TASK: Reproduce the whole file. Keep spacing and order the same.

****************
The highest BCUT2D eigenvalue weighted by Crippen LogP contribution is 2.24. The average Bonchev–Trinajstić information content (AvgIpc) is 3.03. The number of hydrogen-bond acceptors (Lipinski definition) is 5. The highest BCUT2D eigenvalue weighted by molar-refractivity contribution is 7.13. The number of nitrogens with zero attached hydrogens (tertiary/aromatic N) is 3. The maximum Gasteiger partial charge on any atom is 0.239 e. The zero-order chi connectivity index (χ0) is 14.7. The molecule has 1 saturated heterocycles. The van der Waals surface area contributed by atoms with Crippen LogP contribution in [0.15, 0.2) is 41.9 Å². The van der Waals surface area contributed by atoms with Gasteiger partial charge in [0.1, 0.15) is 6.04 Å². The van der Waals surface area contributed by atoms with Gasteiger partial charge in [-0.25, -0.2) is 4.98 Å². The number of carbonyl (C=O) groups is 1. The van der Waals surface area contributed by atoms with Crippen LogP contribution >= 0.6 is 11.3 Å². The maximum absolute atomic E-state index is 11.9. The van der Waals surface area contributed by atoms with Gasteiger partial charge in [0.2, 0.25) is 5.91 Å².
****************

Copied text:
The highest BCUT2D eigenvalue weighted by Crippen LogP contribution is 2.24. The average Bonchev–Trinajstić information content (AvgIpc) is 3.03. The number of hydrogen-bond acceptors (Lipinski definition) is 5. The highest BCUT2D eigenvalue weighted by molar-refractivity contribution is 7.13. The number of nitrogens with zero attached hydrogens (tertiary/aromatic N) is 3. The maximum Gasteiger partial charge on any atom is 0.239 e. The zero-order chi connectivity index (χ0) is 14.7. The molecule has 1 saturated heterocycles. The van der Waals surface area contributed by atoms with Crippen LogP contribution in [0.15, 0.2) is 41.9 Å². The van der Waals surface area contributed by atoms with Gasteiger partial charge in [0.1, 0.15) is 6.04 Å². The van der Waals surface area contributed by atoms with Gasteiger partial charge in [-0.25, -0.2) is 4.98 Å². The number of carbonyl (C=O) groups is 1. The van der Waals surface area contributed by atoms with Crippen LogP contribution >= 0.6 is 11.3 Å². The maximum absolute atomic E-state index is 11.9. The van der Waals surface area contributed by atoms with Gasteiger partial charge in [0.2, 0.25) is 5.91 Å².